"I want to thank Governor Cuomo and Acting Commissioner Basil Seggos for their great work on these grants! Their commitment to environmental protection, the fight against aquatic invasives, and the Adirondack Park has been remarkable! Plus, the coalition that has come together to combat invasives throughout the Adirondacks is a true demonstration of what can be accomplished through team effort. All of the partners, from the Governor to the individual local governments and Lake Associations, deserve our sincere thanks," explained William G. Farber, Chairman of the Hamilton County Board of Supervisors.

"The long-term health of our Adirondack environment and local economies is reliant on clean lakes. Governor Cuomo and Commissioner Seggos' commitment to combat Aquatic Invasive Species is greatly appreciated, along with our thanks to the many individuals and organizations that have come together in this battle. This second year of funding for boat washing and inspection stations will greatly aid the many volunteer lake associations committed to vibrant lakes and communities," said Brian Towers, President of the Adirondack Association of Towns & Villages.

“This latest round of New York State-funded grants demonstrates just how far the entire community has come in recognizing and effectively addressing the disruption and losses associated with the spread of aquatic invasive species,” said Eric Holmlund, Director, Adirondack Watershed Institute Stewardship Program at Paul Smith’s College.

Latest EPF grant funding toward Adirondack AIS prevention will support operation of five regionally distributed boat inspection and decontamination stations and numerous boat launch stewards. In addition to the improved regional capacity that will be made possible by the EPF grant funding, Advisory Committee members are investing in numerous boat decontamination stations and boat launch steward locations through state, federal, and private funding sources.

As an example of financial commitments being made on behalf of these latest grant awards, The FUND for Lake George, another Advisory Committee member, is providing matching grant support of $25,000 for a new inspection and decontamination station that will be sited at the state boat launch to Lake Champlain in Ticonderoga. The station will provide courtesy decontaminations for boats exiting Lake Champlain that is known to have 50 aquatic invasive and non-native species. With The FUND’s backing, the Adirondack Watershed Institute of Paul Smith’s College was awarded an EPF grant of $98,123 to manage this station. “The FUND is deeply proud to be a co-investor in stopping invasive species from ruining the region’s most vulnerable and valuable asset, our pristine waterways,” said FUND for Lake George Executive Director Eric Siy. “The Governor’s leadership on this urgent issue feeds our collective ability to succeed. However, winning the war will ultimately demand augmenting prevention with preemption, taking the fight to its source and stopping invasives before they ever invade State waters. We have an historic opportunity to lead the nation in showing what it will take to win, saving our waters and securing our priceless natural heritage while we still have the chance,” said Siy.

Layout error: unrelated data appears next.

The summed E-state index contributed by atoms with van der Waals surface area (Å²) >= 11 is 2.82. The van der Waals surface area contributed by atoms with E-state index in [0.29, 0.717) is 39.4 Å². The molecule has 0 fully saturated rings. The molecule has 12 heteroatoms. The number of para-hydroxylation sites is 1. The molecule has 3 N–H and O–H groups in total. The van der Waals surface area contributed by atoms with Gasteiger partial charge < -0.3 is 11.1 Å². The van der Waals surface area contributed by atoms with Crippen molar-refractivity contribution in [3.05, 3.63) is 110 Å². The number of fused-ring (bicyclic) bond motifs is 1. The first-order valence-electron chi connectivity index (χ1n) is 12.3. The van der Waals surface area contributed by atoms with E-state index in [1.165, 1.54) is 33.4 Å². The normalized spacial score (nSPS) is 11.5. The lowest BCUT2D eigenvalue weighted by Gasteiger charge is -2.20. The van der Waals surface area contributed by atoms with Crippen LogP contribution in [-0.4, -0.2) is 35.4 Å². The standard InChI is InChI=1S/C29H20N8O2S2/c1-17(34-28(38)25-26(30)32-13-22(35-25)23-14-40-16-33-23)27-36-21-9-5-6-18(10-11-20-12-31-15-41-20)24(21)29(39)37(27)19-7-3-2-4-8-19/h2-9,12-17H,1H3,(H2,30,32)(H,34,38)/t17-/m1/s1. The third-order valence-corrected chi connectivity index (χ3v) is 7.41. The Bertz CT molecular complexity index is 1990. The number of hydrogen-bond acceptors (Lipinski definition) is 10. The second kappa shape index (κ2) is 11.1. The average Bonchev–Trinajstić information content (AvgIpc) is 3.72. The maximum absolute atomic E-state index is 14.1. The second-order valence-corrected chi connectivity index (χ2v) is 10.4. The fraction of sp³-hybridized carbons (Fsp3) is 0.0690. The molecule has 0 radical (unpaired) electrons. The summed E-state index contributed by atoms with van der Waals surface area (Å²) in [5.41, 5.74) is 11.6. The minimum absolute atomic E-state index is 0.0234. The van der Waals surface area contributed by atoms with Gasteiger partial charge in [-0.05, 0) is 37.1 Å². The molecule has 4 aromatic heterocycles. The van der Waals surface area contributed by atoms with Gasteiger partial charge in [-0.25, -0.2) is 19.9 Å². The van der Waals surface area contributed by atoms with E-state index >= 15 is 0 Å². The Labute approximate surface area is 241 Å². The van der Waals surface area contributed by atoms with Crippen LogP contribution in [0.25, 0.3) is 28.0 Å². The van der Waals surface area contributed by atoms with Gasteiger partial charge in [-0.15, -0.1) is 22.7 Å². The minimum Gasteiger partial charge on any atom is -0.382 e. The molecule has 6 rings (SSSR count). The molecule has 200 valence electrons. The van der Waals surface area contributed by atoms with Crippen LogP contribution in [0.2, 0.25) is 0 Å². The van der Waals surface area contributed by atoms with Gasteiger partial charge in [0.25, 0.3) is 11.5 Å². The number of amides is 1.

AIS prevention takes on heightened importance as a new State regulation will be taking effect this boating season requiring trailered boats to be clean, drained, and dry before launching anywhere in New York State. A color-coded map of the United States shows that New York is the main point of entry for the spread of invasives across the State and nation, a fact that helped drive adoption of the new regulation.

Critical to program effectiveness is extensive public outreach and education, another key provision of the Framework Agreement. Toward this end, the Advisory Committee is coordinating implementation of a public awareness campaign that combines public service announcements to be aired on many radio stations throughout central and northern New York State, a “Prevent Invasive Species – Clean, Drain & Dry” promotional billboard to be displayed on the northbound side of the Adirondack Northway (I-87-just below the exit 18 rest area), and a widely publicized website where boaters can learn where to receive a free boat inspection and boat wash before launching into Adirondack waters.